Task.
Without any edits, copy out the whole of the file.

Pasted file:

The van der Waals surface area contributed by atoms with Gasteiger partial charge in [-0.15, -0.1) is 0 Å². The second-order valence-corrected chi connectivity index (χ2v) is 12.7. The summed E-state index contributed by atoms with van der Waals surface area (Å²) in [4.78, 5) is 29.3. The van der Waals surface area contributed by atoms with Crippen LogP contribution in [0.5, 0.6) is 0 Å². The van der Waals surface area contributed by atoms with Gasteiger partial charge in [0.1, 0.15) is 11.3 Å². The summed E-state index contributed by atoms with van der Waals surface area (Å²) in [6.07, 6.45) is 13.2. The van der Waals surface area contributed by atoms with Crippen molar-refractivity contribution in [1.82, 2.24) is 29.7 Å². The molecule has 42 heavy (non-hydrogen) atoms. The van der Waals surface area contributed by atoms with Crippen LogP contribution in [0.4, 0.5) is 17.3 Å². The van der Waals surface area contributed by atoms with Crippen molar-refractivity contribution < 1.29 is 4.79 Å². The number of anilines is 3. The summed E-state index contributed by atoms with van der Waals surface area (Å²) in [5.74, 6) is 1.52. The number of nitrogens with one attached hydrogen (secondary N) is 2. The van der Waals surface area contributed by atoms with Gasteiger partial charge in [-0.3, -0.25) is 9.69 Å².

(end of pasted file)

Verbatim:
The van der Waals surface area contributed by atoms with Gasteiger partial charge in [-0.15, -0.1) is 0 Å². The second-order valence-corrected chi connectivity index (χ2v) is 12.7. The summed E-state index contributed by atoms with van der Waals surface area (Å²) in [4.78, 5) is 29.3. The van der Waals surface area contributed by atoms with Crippen LogP contribution in [0.5, 0.6) is 0 Å². The van der Waals surface area contributed by atoms with Gasteiger partial charge in [0.1, 0.15) is 11.3 Å². The summed E-state index contributed by atoms with van der Waals surface area (Å²) in [6.07, 6.45) is 13.2. The van der Waals surface area contributed by atoms with Crippen molar-refractivity contribution in [1.82, 2.24) is 29.7 Å². The molecule has 42 heavy (non-hydrogen) atoms. The van der Waals surface area contributed by atoms with Crippen LogP contribution in [0.4, 0.5) is 17.3 Å². The van der Waals surface area contributed by atoms with Crippen molar-refractivity contribution < 1.29 is 4.79 Å². The number of anilines is 3. The summed E-state index contributed by atoms with van der Waals surface area (Å²) in [5.74, 6) is 1.52. The number of nitrogens with one attached hydrogen (secondary N) is 2. The van der Waals surface area contributed by atoms with Gasteiger partial charge in [-0.3, -0.25) is 9.69 Å².